The first thought for Trumaine Johnson when he woke up Wednesday morning in Stockton, Calif., was "Oh my god!"
It was more a sentiment of panic than excitement. That's because somewhat to the chagrin of Rams coach Jeff Fisher, Johnson overslept for his first official day of work.
"I set my alarm clock," Johnson said. "I didn't hear it. I missed my flight. I messed up."
There's no easy way to travel from Stockton to St. Louis, so Johnson — after agreeing to terms on his first NFL contract — couldn't make it to the Gateway City in time for Wednesday's initial rookie practice at Rams Park. (There will be no fine involved.)
But Johnson, the team's third-round draft pick from Montana, was under contract and on the field a day late for Thursday's workout.
"I'm happy I finally got a contract done," Johnson said. "It feels good to be out here with my teammates practicing."
Johnson didn't receive as much pre-draft attention as another cornerback drafted by the Rams — Janoris Jenkins — but he has excellent size for the position and could contend for playing time at nickel back this season. The spring workout period gave him an idea of what the NFL is like and Johnson feels like he belongs.
"The biggest adjustment for me out here was just the speed," Johnson said following Thursday's practice. "But other than that it was just football — and I feel like I can come in and play football. That's what I've been doing all my life."
So has Jenkins, who hopes to put aside his off-field issues and a bump or two in the contract negotiation process.
"I block that out," Jenkins said, who also signed his contract Wednesday but didn't miss any practice time. "I use it as a motivation and just play football because people are going to say what they're going to say. I know what kind of kid I am, who I am, and I'm just ready to play football."
Jenkins added: "I was going to come to camp anyway, whether I got my contract done or not."
Johnson echoed similar thoughts, but chalk those comments up to the innocence of youth. Players who are not under contract are not allowed to participate in training camp.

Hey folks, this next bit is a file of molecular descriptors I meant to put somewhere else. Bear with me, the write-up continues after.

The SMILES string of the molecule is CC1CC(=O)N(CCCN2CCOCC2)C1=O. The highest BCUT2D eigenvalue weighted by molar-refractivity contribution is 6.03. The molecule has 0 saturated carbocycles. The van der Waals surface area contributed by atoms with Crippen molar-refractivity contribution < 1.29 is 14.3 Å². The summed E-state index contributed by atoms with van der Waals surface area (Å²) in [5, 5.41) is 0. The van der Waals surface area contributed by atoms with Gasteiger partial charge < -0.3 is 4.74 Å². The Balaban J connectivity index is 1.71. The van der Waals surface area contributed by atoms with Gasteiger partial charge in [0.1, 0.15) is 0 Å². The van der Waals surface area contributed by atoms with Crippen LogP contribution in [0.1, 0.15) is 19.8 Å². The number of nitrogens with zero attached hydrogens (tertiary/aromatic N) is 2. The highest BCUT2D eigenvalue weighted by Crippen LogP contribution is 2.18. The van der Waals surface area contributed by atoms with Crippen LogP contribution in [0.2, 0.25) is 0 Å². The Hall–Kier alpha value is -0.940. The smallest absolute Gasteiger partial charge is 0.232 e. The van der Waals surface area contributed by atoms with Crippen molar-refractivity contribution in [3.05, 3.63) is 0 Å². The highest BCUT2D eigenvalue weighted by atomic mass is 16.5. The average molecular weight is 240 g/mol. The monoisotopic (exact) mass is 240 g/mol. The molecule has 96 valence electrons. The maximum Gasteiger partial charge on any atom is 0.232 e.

So there were no holdouts, and save for the missed flight by Johnson, no missed practice time by the Rams rookie draft class. The days of Orlando Pace going oh-for-Macomb are over because of the structure of the new collective bargaining agreement.
"In the new system that's basically the way it is," Fisher said. "In the past we've had the philosophy of we'll coach the guys we've got. And when the (draft picks) get in they get in. But in the new system, it's pretty easy to get them back into camp on time."
For the record, Jenkins said Fisher's recommendation of a financial advisor for him was not an issue as far as he was concerned.
"No sir," he replied. "That was the business side. I wasn't worried about all that. Whatever they were doing on that end, I was working out training for football."
During the break between the end of the spring practice period and now, Jenkins said he trained, spent time with his four children, and "took my mom a couple places."
So with the arrival of Johnson, all of the Rams rookies — numbering 31 draft picks and undrafted rookies — were on the field. With an asterisk though. As was the case on Wednesday, offensive guard Rokevious Watkins was limited only to stretching and conditioning work on Thursday.
"He had a little setback from the time he left to the time he got back," Fisher said. "We're just trying to get him back in the swing of things."
In other words, Watkins gained some weight during the late-June, early-July break and reported out of shape.
"He had a little trouble pushing himself away from the dinner table," Fisher said.
Listed at 6-3, 338 pounds, Watkins has had weight issues over the course of his college career. The fifth-round pick from South Carolina has a chance to start at left guard this season. It's a wide-open position. Obviously, the sooner he gets in playing shape, the better his chances to seriously compete for the job.
Third-year tight end Michael Hoomanawanui competed in his second straight practice with the rookies. Fisher said it was Hoomanawanui's idea to work with the rookies, and because he's coming off an injury, he's allowed to participate under league rules.
Hoomanawanui wore a brace on his right knee, which was injured trying to hurdle Cleveland cornerback Joe Haden last season. But he moved well on Thursday and looked leaner yet stronger. At 262, he's a few pounds lighter than his normal playing weight and his body fat is down to 10 percent from 14 percent.
The Rams got a break in the weather Thursday, with temperatures "only" in the low 90s at Rams Park as opposed to 107 for Wednesday's workout. "It's a significant difference over yesterday," Fisher said. "But we (haven't) had any issues."